In choosing the right wheel size, I looked to what the popular track setup is in Japan. Looking at the top tuners in Japan, the majority I found were running a non-staggered setup. After talking to Elton Lo of Raceline and Mike Chang at Evasive Motorsports, both assured me that a non-staggered setup is the way to go. Mike suggested I go with a little more aggressive sizing that would allow me to run up to a 255/40-17 tire all the way around, so I went with 17x9 +45 RPF1s.
The non-staggered setup is the choice for the fastest time attack cars in Japan and the U.S.-but those cars are all driven by pretty accomplished drivers. Talking to Robert Walker, one of our favorite Super Lap Battle drivers and fellow S2000 owner, I found out one of the benefits of a non-staggered setup is that it gives you more control under braking, but you have to be experienced enough as a driver to be able to control oversteer. I know I don't have nearly enough track time to warrant this setup, but I wanted to have something that I could still use as I become better. An easy solution to this came in my tire selection.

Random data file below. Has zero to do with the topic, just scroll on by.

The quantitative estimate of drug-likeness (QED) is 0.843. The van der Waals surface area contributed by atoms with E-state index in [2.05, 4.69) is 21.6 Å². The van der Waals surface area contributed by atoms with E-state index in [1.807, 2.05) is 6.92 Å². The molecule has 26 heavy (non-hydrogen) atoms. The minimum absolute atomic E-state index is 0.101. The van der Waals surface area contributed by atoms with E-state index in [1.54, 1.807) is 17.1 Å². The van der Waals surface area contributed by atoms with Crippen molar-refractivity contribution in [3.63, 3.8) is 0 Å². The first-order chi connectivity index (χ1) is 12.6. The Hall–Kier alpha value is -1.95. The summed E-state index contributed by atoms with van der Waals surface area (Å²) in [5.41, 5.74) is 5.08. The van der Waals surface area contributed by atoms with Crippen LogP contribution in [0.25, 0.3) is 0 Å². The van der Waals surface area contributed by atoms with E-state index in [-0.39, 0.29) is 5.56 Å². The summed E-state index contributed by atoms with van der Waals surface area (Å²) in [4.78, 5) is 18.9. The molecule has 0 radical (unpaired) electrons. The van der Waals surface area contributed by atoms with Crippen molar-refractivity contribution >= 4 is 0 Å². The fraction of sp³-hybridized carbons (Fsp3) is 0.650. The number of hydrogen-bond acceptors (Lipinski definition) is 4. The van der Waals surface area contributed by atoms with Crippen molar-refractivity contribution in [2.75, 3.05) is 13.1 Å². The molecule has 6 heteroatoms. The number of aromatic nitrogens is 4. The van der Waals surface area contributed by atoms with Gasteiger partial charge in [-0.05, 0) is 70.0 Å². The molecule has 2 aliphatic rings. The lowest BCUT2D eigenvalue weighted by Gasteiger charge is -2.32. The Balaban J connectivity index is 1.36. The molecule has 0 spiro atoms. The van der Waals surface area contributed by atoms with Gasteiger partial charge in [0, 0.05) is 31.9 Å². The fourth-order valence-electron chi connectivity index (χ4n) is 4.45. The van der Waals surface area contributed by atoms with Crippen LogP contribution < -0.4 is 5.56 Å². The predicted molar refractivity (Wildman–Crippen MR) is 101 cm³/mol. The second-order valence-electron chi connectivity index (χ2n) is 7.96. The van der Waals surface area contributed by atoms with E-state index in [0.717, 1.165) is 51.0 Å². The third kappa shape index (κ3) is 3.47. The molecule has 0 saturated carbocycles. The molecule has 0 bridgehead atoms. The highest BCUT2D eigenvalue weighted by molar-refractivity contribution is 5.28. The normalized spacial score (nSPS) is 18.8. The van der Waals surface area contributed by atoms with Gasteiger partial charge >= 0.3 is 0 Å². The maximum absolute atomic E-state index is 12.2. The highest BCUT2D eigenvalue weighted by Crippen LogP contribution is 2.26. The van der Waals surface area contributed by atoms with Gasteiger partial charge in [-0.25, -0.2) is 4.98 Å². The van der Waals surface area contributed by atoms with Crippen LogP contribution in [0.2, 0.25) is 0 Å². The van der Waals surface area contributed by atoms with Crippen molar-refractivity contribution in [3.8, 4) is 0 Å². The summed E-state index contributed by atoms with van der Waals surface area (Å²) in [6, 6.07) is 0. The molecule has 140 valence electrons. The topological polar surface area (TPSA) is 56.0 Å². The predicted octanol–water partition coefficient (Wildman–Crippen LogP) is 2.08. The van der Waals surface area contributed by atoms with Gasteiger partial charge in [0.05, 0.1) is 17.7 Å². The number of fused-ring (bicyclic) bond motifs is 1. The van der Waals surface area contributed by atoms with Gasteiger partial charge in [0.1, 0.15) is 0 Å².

Since I help coordinate the Super Lap Battle series, I know which tires perform well. One of the consistent performers is the Falken Azenis RT-615. At a 200 UTQG rating, it is one of the best tires out there to be able to drive everyday with and be ready for track use at a moment's notice. For my novice level driving abilities, I decided to go with 235/40/17 for the front and 255/40/17 for the rear. Once I get better, it will be easy to upgrade to 255/40s up front.